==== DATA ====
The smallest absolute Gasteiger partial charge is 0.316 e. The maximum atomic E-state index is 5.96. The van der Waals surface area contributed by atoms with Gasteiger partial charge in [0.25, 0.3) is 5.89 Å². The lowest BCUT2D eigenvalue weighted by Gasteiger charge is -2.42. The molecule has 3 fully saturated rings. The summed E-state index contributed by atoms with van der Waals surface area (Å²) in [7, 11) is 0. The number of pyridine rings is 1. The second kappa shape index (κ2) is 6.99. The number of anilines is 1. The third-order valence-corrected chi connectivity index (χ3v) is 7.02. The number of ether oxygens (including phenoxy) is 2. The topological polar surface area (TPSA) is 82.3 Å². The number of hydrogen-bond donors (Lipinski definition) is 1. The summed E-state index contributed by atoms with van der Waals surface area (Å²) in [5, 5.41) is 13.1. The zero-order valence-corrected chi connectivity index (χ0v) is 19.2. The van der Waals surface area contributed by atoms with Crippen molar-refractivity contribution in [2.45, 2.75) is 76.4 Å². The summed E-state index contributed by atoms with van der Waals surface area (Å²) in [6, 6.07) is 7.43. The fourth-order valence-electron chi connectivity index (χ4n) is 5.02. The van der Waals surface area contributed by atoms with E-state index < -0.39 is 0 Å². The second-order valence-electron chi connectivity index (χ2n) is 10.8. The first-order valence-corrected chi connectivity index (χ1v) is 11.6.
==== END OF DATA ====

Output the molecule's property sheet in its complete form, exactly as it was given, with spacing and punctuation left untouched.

The smallest absolute Gasteiger partial charge is 0.316 e. The maximum atomic E-state index is 5.96. The van der Waals surface area contributed by atoms with Gasteiger partial charge in [0.25, 0.3) is 5.89 Å². The lowest BCUT2D eigenvalue weighted by Gasteiger charge is -2.42. The molecule has 3 fully saturated rings. The summed E-state index contributed by atoms with van der Waals surface area (Å²) in [7, 11) is 0. The number of pyridine rings is 1. The second kappa shape index (κ2) is 6.99. The number of anilines is 1. The third-order valence-corrected chi connectivity index (χ3v) is 7.02. The number of ether oxygens (including phenoxy) is 2. The topological polar surface area (TPSA) is 82.3 Å². The number of hydrogen-bond donors (Lipinski definition) is 1. The summed E-state index contributed by atoms with van der Waals surface area (Å²) in [5, 5.41) is 13.1. The zero-order valence-corrected chi connectivity index (χ0v) is 19.2. The van der Waals surface area contributed by atoms with Crippen molar-refractivity contribution in [2.45, 2.75) is 76.4 Å². The summed E-state index contributed by atoms with van der Waals surface area (Å²) in [6, 6.07) is 7.43. The fourth-order valence-electron chi connectivity index (χ4n) is 5.02. The van der Waals surface area contributed by atoms with E-state index < -0.39 is 0 Å². The second-order valence-electron chi connectivity index (χ2n) is 10.8. The first-order valence-corrected chi connectivity index (χ1v) is 11.6.